multiple WAPs - physical proximity

I was at a friends small office, and noticed their WAPs in the back room.

For some reason, they had acquired a couple of Linksys b/g WAPs and had "stacked" them on top of each other..... they fit so nice :) So the antennas were almost touching each other.

I was wondering, if you were going to run 2 WAPs in very close proximity, how "should" you physically arrange them ?

My RF knowledgebase only has mental entries for 2m & 450 repeaters.

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Bad idea.

802.11g and all spread spectrum transmissions do not stay within a nice neat spectral mask. In theory, spread spectrum transmissions spray RF well outside the official occupied bandwidth. For example, if you have an access point running on Ch 6, you'll have the bulk of the RF energy between Ch 4 thru Ch 8, but here will still be some RF all the way out to Ch 1 and Ch 11. The amounts involved are not huge, but at the very close proximity of the boxes (and presumably the antennas), self-interference between radios is going to be a problem.

Even if the system uses a mess of external antennas and coax cables, there will be case leakage problems. The WAP54G and WRT54G boxes (the only ones that stack neatly) are not internally shielded. They will radiate through the case to each other quite nicely.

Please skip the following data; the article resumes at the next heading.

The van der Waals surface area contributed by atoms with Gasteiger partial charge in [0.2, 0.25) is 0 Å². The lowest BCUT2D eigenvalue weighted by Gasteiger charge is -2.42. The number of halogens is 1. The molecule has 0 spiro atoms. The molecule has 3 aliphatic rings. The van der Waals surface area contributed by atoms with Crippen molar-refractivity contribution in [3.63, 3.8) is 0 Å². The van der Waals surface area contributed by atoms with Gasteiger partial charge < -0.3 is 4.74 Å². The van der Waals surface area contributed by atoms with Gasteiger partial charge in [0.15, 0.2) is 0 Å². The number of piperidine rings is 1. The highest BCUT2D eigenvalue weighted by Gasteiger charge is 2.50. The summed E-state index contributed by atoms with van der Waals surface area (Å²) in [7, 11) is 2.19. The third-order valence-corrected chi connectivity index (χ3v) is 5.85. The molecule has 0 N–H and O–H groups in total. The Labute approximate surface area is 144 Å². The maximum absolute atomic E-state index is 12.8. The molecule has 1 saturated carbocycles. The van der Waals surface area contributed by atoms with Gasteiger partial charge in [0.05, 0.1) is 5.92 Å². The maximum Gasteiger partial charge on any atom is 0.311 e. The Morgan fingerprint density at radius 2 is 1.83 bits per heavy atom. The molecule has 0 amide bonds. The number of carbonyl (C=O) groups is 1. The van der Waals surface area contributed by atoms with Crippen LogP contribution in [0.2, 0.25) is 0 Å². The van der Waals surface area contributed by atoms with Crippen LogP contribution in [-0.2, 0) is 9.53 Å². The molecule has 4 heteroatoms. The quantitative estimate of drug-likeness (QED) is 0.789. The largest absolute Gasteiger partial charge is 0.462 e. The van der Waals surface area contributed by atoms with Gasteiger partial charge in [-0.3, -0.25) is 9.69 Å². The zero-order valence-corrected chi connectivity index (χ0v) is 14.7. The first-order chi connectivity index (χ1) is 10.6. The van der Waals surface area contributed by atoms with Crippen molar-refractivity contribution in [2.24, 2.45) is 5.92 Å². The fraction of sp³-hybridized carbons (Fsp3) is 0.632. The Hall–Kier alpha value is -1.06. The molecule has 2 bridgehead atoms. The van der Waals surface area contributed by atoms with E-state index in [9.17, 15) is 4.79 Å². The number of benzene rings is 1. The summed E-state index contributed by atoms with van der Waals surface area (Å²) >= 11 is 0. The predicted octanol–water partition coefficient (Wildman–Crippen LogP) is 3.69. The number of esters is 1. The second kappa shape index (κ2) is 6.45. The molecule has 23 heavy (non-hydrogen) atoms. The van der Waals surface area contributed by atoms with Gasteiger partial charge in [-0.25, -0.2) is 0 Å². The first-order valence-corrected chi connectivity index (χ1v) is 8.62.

The band pass filter at the antenna is useless because it only prevents out of band radiation. It merrily passes everything that's in band.

The effects of such interference is not huge. It mostly shows up as a high packet loss or a loss in thruput. Having the connection speed slow down is also an indication of problems. The easiest test is to use ping:

Start -> run -> cmd ping -t ip_address_of_access_point

You should see a *consistent* 2-3msec latency. If it varies all over the place, and/or shows timeouts, you've got a problem. However, that's for just one access point. Generate some traffic to one of the other access points, and see how it affects the ping results. If they were fine with just the initial setup, but where adding traffic on the

2nd access point cause the latency to climb, then congratulations, you have self-interference.

I spent yesterday getting IRLP running to our club repeaters. Some bright person (me) suggest that this would be a great time to move racks around. My back and wallet both hurt. Tomorrow we do EchoIRLP.

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